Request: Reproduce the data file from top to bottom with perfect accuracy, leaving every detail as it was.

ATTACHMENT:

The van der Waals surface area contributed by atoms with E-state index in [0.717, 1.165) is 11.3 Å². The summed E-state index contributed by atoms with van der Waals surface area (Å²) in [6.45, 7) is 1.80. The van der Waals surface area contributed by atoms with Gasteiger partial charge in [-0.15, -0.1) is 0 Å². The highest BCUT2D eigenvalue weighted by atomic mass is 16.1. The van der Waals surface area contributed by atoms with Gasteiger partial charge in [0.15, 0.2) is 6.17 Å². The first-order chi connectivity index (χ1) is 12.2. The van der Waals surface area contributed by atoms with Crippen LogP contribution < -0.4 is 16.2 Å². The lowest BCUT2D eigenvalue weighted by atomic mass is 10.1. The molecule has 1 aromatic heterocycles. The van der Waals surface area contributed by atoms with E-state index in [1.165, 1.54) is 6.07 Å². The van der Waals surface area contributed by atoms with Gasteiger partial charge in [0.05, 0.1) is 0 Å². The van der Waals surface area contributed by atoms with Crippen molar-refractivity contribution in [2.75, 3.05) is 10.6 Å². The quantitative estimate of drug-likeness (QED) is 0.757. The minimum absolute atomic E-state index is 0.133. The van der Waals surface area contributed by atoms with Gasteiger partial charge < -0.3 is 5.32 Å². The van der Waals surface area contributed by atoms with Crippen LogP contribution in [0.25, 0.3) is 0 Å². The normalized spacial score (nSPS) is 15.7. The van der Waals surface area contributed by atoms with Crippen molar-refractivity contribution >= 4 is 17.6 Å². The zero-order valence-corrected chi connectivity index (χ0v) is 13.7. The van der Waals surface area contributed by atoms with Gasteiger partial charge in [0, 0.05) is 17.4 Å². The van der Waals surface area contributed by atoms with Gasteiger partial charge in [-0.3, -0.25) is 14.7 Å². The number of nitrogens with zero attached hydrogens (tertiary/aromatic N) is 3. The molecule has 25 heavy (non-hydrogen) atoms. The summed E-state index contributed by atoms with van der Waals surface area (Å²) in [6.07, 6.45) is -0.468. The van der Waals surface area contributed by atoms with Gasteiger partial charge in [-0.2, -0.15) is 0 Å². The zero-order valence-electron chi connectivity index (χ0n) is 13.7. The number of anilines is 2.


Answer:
The van der Waals surface area contributed by atoms with E-state index in [0.717, 1.165) is 11.3 Å². The summed E-state index contributed by atoms with van der Waals surface area (Å²) in [6.45, 7) is 1.80. The van der Waals surface area contributed by atoms with Gasteiger partial charge in [-0.15, -0.1) is 0 Å². The highest BCUT2D eigenvalue weighted by atomic mass is 16.1. The van der Waals surface area contributed by atoms with Gasteiger partial charge in [0.15, 0.2) is 6.17 Å². The first-order chi connectivity index (χ1) is 12.2. The van der Waals surface area contributed by atoms with Crippen LogP contribution < -0.4 is 16.2 Å². The lowest BCUT2D eigenvalue weighted by atomic mass is 10.1. The molecule has 1 aromatic heterocycles. The van der Waals surface area contributed by atoms with E-state index in [1.165, 1.54) is 6.07 Å². The van der Waals surface area contributed by atoms with Gasteiger partial charge in [0.05, 0.1) is 0 Å². The van der Waals surface area contributed by atoms with Crippen molar-refractivity contribution in [2.75, 3.05) is 10.6 Å². The quantitative estimate of drug-likeness (QED) is 0.757. The minimum absolute atomic E-state index is 0.133. The van der Waals surface area contributed by atoms with Gasteiger partial charge < -0.3 is 5.32 Å². The van der Waals surface area contributed by atoms with Crippen LogP contribution in [0.25, 0.3) is 0 Å². The normalized spacial score (nSPS) is 15.7. The van der Waals surface area contributed by atoms with Crippen molar-refractivity contribution >= 4 is 17.6 Å². The zero-order valence-corrected chi connectivity index (χ0v) is 13.7. The van der Waals surface area contributed by atoms with Gasteiger partial charge in [0, 0.05) is 17.4 Å². The van der Waals surface area contributed by atoms with Gasteiger partial charge in [-0.3, -0.25) is 14.7 Å². The number of nitrogens with zero attached hydrogens (tertiary/aromatic N) is 3. The molecule has 25 heavy (non-hydrogen) atoms. The summed E-state index contributed by atoms with van der Waals surface area (Å²) in [6.07, 6.45) is -0.468. The van der Waals surface area contributed by atoms with Gasteiger partial charge in [-0.2, -0.15) is 0 Å². The zero-order valence-electron chi connectivity index (χ0n) is 13.7. The number of anilines is 2.